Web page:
More than 40,000 workers at Network Rail (NR) and 14 train operating companies are set to strike in England this week in a dispute over pay, jobs and conditions.
Members of the Rail, Maritime and Transport union (RMT) will walk out on Wednesday July 27, potentially crippling rail services across the country.
Train drivers from eight different companies including West Midlands Trains (WMR) will also strike this Saturday (30 July), meaning there will be no service on any WMR route due to the strike action. Passengers will not be able to travel with WMR as a result.
NR pointed out that all train operators may be affected by the July 27 strike, whether they have an individual dispute with the RMT or not, as signallers control train movements across the entire country.
West Midlands Railway passengers are being advised to only travel if essential on Wednesday, as trains will only run between 7.30am and 6.30pm on a limited number of routes. The companies affected by the RMT strikes are: Network Rail, Chiltern Railways, CrossCountry Trains, Greater Anglia, LNER, East Midlands Railway, c2c, Great Western Railway, Northern Trains, South Eastern, South Western Railway, TransPennine Express, Avanti West Coast, West Midlands Trains and GTR (including Gatwick Express).
Which companies are affected?
West Midlands Railway
WMR routes with a limited service on Wednesday 27 July from 7.30am to 6.30pm are:
- Cross-City Line (Lichfield Trent Valley – Redditch/Bromsgrove via Birmingham New Street) – 2 trains per hour
- Wolverhampton – Birmingham – 1 train per hour
- Birmingham New Street – Birmingham International – 1 train per hour
No trains will run on any other WMR route, including all routes via Birmingham Snow Hill, Birmingham-Shrewsbury, Birmingham-Worcester-Hereford and Nuneaton-Leamington Spa.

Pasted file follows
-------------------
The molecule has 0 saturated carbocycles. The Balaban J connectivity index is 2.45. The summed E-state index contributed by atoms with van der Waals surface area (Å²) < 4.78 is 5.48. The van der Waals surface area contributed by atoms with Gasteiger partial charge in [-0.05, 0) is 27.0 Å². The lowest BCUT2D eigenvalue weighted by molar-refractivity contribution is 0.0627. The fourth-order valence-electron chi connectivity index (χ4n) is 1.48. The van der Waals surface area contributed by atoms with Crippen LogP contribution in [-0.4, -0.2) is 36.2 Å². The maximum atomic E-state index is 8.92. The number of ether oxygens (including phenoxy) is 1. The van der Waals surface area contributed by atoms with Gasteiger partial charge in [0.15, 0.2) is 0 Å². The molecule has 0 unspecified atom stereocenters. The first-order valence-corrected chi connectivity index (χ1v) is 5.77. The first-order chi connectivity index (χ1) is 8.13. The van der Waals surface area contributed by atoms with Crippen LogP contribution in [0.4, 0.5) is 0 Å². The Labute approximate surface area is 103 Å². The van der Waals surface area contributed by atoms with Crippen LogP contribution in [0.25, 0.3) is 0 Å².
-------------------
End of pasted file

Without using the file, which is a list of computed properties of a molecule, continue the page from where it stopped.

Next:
On Saturday 30 July, there will no service on any WMR route due.
Great Western Railway
A significantly limited service will operate on Wednesday - passengers are advised to make alternative travel arrangements and only travel if absolutely necessary. Trains will also be disrupted on Thursday.
On Saturday (30 July), an extremely limited service will only operate on the routes below:
- Bristol Temple Meads-London Paddington
- Bristol Temple Meads-Cardiff Central
- Reading to Oxford
- Reading to Basingstoke
No other GWR services will run.
Cross Country services on Wednesday and Thursday will be affected by the strikes.
CrossCountry will be running a normal service on Saturday (30 July) - but if you have a connecting ticket on to London Overground, Greater Anglia, Great Western Railway, Hull Trains, LNER, Southeastern, West Midlands Railway or London Northwestern Railway, you are advised to check their website for full details on how to complete your journey.
Avanti West Coast
Passengers are being advised to only travel by rail if ‘absolutely necessary’ on Wednesday and Thursday.
The timetable will be reduced significantly on Wednesday and Thursday - and those services that do run are expected to be very busy.